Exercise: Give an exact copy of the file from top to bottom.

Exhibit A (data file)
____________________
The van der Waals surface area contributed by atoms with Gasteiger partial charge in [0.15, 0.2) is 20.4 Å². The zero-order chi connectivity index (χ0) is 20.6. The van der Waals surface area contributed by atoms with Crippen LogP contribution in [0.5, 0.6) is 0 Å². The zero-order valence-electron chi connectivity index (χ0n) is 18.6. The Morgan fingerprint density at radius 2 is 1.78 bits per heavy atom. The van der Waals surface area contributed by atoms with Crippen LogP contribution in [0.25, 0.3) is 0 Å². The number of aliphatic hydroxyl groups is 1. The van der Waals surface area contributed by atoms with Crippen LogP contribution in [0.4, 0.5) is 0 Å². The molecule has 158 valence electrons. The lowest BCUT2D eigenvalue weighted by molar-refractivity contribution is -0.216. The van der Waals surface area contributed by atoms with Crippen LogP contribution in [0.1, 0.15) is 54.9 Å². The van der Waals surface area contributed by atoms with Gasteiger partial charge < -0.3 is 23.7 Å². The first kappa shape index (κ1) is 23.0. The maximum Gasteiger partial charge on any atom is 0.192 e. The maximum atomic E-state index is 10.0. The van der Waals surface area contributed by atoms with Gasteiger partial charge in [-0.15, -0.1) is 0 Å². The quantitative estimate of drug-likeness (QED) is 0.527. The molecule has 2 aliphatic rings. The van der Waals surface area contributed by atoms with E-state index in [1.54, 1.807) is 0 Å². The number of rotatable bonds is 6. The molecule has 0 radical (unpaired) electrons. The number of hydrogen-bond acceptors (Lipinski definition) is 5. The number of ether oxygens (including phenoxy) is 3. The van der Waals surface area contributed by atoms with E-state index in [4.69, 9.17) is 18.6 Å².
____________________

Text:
The van der Waals surface area contributed by atoms with Gasteiger partial charge in [0.15, 0.2) is 20.4 Å². The zero-order chi connectivity index (χ0) is 20.6. The van der Waals surface area contributed by atoms with Crippen LogP contribution in [0.5, 0.6) is 0 Å². The zero-order valence-electron chi connectivity index (χ0n) is 18.6. The Morgan fingerprint density at radius 2 is 1.78 bits per heavy atom. The van der Waals surface area contributed by atoms with Crippen LogP contribution in [0.25, 0.3) is 0 Å². The number of aliphatic hydroxyl groups is 1. The van der Waals surface area contributed by atoms with Crippen LogP contribution in [0.4, 0.5) is 0 Å². The molecule has 158 valence electrons. The lowest BCUT2D eigenvalue weighted by molar-refractivity contribution is -0.216. The van der Waals surface area contributed by atoms with Crippen LogP contribution in [0.1, 0.15) is 54.9 Å². The van der Waals surface area contributed by atoms with Gasteiger partial charge < -0.3 is 23.7 Å². The first kappa shape index (κ1) is 23.0. The maximum Gasteiger partial charge on any atom is 0.192 e. The maximum atomic E-state index is 10.0. The van der Waals surface area contributed by atoms with Gasteiger partial charge in [-0.15, -0.1) is 0 Å². The quantitative estimate of drug-likeness (QED) is 0.527. The molecule has 2 aliphatic rings. The van der Waals surface area contributed by atoms with E-state index in [1.54, 1.807) is 0 Å². The number of rotatable bonds is 6. The molecule has 0 radical (unpaired) electrons. The number of hydrogen-bond acceptors (Lipinski definition) is 5. The number of ether oxygens (including phenoxy) is 3. The van der Waals surface area contributed by atoms with E-state index in [4.69, 9.17) is 18.6 Å².